@ comments, you are so off base it’s not even funny. It’s asinine and ignorant. Sorry for whatever issue you had to deal with that has made you jaded, but I hope that the people that are reading your outrageous comments are taking it with a grain of salt. The only person they don’t “treat” at the ER are drug seekers, and I’m starting to wonder if that’s why you are so jaded and making these claims. Were you turned away because you abuse narcotics? It kinda sounds like it…… the truth us: they don’t turn anybody away. If the 13 beds, that you claim, are taken, they find another place for somebody who truly needs help, whether or not they have insurance or high co pays like you stated. The people that work at the hospital DO have people’s best interest at heart and are there to help people. They are great people! From the people that clean the floors to the people doing life saving surgeries. If the employees there didn’t want to help people, wanted to only do the bare minimums, and had a negative outlook on life, believe me they wouldn’t be working at the hospital: they would be hanging out with you instead. Get a life and get some perspective.

    • comments February 5, 2018 at 10:30 am

      again, you are someone who has never dealt w/ the system in the areas I’m speaking of. The hospital is there to make $$$. The employees of a hospital are there to do a job and get paid. They are not paid to care and not there to do charity work. So grow up!, Randy’s sister. And why identify as Randy’s sister? who even is Randy? ridiculous

      • Randys Sister February 5, 2018 at 12:52 pm

        Randy is a stud. And you are ignorant and jaded. I have dealt with “the system” of the hospital and know all too well that you are full of crap. Maybe you should get a real hobby besides trolling every single article on this website. Good luck with your life, comments. I hope that you can find happiness and empty your backpack of the rocks that you choose to carry with you that weigh you down.

        • comments February 5, 2018 at 2:07 pm

          Yes, but have you dealt with the mental health system specifically?

          • comments February 5, 2018 at 2:12 pm

            What they’ve got here is better than nothing, I’ll give them that. For suicidal people I’d never encourage them to not seek help, and I’d never tell a suicidal person about the poor treatment and even disregard they may receive from the local ER. It is what it is. It’s better than nothing. I actually hope the stories I’ve heard are not the way it is, but I got them right from someone who worked there. so…

            oh well i guess

          • Randys Sister February 5, 2018 at 2:20 pm

            Yes. I know the people that work there and they are great people. They are not there to shoo people away, shove people out, or take advantage of making a buck off of somebody. They are there with good hearts and great intentions for this community. I can’t speak for the nationwide mental healthcare system, but you were specific in your attacks against the people at this hospital, and I am telling you that you need to take your attacks elsewhere. They are not an accurate portrayal of the local heart of this hospital or staff here.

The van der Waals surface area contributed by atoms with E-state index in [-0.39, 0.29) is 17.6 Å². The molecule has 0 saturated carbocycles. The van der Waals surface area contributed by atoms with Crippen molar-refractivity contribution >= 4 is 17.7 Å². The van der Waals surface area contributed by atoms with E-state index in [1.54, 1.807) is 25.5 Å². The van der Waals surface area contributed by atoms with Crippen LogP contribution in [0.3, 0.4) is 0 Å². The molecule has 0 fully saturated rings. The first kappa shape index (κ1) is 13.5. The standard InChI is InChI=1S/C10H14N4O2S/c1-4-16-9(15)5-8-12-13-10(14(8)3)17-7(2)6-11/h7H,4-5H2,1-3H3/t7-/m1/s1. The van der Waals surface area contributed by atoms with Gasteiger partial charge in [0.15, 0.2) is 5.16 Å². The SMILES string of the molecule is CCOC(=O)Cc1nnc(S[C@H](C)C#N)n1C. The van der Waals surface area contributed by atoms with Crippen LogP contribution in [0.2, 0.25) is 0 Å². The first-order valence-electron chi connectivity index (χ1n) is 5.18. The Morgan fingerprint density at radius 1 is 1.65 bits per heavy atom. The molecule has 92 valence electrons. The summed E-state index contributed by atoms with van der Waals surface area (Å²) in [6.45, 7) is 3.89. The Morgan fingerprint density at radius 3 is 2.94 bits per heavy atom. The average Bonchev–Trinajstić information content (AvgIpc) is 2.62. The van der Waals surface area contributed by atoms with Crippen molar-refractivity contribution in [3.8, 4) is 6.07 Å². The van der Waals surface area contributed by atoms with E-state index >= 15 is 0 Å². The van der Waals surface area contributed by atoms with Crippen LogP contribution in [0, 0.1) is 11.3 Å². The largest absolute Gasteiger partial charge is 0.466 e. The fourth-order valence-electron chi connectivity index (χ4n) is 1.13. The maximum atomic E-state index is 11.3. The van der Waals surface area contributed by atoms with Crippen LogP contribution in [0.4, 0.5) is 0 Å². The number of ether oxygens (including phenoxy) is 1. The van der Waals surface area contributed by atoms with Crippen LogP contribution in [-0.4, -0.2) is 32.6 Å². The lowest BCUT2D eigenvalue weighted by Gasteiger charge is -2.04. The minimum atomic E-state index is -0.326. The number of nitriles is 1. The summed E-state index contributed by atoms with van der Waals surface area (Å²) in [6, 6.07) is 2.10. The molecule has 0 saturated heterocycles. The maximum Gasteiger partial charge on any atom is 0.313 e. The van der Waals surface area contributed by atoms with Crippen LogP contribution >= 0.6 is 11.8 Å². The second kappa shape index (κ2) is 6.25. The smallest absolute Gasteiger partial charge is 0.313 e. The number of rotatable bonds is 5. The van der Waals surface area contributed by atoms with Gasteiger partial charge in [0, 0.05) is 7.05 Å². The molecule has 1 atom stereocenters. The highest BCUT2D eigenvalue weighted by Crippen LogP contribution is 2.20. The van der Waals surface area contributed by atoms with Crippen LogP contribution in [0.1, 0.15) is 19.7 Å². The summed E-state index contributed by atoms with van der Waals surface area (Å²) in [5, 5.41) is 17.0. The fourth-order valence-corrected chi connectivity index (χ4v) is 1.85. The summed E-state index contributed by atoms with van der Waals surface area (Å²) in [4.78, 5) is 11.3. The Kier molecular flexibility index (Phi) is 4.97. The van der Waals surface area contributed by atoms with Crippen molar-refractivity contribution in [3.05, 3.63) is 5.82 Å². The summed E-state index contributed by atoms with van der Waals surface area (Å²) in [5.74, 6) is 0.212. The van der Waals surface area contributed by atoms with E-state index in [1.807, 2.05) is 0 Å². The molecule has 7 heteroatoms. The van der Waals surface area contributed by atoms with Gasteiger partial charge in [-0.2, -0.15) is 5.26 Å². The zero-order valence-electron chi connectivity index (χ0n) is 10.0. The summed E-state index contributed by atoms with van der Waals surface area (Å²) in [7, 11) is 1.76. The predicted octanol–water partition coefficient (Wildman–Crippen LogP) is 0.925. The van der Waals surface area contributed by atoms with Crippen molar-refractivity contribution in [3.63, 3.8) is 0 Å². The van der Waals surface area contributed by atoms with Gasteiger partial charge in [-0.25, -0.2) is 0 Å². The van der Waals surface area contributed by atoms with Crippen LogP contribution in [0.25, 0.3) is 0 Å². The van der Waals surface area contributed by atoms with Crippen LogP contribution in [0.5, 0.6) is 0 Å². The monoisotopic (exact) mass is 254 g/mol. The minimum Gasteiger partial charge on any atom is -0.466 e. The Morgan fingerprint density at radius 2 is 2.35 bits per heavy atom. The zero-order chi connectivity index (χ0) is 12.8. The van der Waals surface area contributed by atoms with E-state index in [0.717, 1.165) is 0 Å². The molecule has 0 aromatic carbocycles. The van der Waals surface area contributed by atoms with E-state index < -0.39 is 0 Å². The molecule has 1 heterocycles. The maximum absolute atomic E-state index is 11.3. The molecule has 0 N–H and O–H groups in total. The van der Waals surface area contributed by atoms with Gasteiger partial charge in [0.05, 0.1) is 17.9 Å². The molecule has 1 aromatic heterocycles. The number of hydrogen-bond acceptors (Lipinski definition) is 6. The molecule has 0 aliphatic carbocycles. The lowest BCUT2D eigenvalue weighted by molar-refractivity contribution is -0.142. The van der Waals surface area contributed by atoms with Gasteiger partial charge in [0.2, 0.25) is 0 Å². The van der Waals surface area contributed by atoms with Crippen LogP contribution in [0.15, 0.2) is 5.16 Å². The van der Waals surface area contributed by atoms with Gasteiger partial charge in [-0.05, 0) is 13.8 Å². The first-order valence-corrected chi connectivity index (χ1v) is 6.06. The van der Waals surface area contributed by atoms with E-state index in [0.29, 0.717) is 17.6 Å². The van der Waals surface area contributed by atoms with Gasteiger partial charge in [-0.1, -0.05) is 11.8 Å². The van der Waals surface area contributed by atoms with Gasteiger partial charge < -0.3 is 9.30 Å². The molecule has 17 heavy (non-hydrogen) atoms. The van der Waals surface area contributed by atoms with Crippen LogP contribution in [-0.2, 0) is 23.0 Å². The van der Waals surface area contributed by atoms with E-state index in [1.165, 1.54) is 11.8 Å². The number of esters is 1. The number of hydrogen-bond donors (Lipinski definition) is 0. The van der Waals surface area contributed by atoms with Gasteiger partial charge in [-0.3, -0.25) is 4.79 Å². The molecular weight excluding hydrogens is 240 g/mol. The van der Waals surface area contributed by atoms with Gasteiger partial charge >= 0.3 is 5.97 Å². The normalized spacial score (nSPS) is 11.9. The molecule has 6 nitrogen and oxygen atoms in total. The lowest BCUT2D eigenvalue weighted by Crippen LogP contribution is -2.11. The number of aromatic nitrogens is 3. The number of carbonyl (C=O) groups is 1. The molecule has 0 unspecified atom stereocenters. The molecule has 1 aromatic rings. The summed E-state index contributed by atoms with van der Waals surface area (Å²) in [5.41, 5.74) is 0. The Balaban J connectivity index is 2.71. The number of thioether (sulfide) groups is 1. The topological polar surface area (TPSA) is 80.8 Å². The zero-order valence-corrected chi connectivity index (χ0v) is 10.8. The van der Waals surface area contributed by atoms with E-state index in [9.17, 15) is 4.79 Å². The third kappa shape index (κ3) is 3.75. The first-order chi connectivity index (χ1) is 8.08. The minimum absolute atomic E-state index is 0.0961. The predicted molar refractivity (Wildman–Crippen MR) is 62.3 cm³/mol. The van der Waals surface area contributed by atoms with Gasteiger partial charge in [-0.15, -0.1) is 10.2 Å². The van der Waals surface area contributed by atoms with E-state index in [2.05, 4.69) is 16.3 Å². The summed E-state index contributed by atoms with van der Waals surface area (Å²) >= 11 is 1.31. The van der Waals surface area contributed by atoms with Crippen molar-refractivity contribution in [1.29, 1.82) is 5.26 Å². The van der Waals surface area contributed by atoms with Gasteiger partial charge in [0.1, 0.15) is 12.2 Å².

• Redbud February 5, 2018 at 3:08 pm

    If you don’t have a lot of money, it is a GOOD thing the ER tries to get you out within a reasonable amount of time, if possible. If you are in the ER, you already know what’s coming next. A big bill in the mail! If you are low income, would you rather open the bill and see that $1,000 is owed, or $10,000? How will you pay it off working your minimum-wage fast food job? They get you out of the ER fast, and it’s for your own good. You are just too stupid to realize it at the time you are there. You will thank them later when your “crisis” is over with, and your new crisis is, “how am I going to pay this bill?” I do believe that most of the doctors and nurses actually care about their patients. But you are exactly right, it is a business! They do not do what they do for free, nor should they be expected to. Since you seem to be an expert on health care, how about you start up a new hospital in St. George, and provide free care for all, and pay the doctors and nurses nothing. Everything will just be done out of the goodness of their heart. See how long it lasts, and report back and let us all know how that went! You obviously live in a different reality, and you sound like one of those people that want everything spoon-fed to you.

  • comments February 5, 2018 at 3:59 pm

    One trip to the ER was for a pretty severe reaction to a new med I was prescribed. It was bad enough to where I did take myself to the ER. I won’t go into great detail, but when I described the symptoms the med had caused me I know that they thought I was a mental patient, bc the effects this med had caused were rare and they must’ve thought I was making it all up– basically they thought i was a loon and couldn’t shoo me out the door fast enough it seemed. AND I HAVE GOOD INSURANCE.

    After I was shooed out the first time I was still suffering quite a lot bc nothing had been resolved. I took myself back to back to the ER THE SAME FRICKIN NIGHT! Finally I was able to talk to a doc the gave 2 sh**s and actually got some medical treatment. TO THIS DAY I DON’T KNOW IF THE CLOWNS BILLED MY INSURANCE 2 FRICKIN TIMES FOR EACH OF THE ER TRIPS BECAUSE OF THEIR INEPTITUDE AND CALLOUS ATTITUDE TOWARDS PATIENTS. I thought afterword about filing some kind of complaint, but in the end I did not.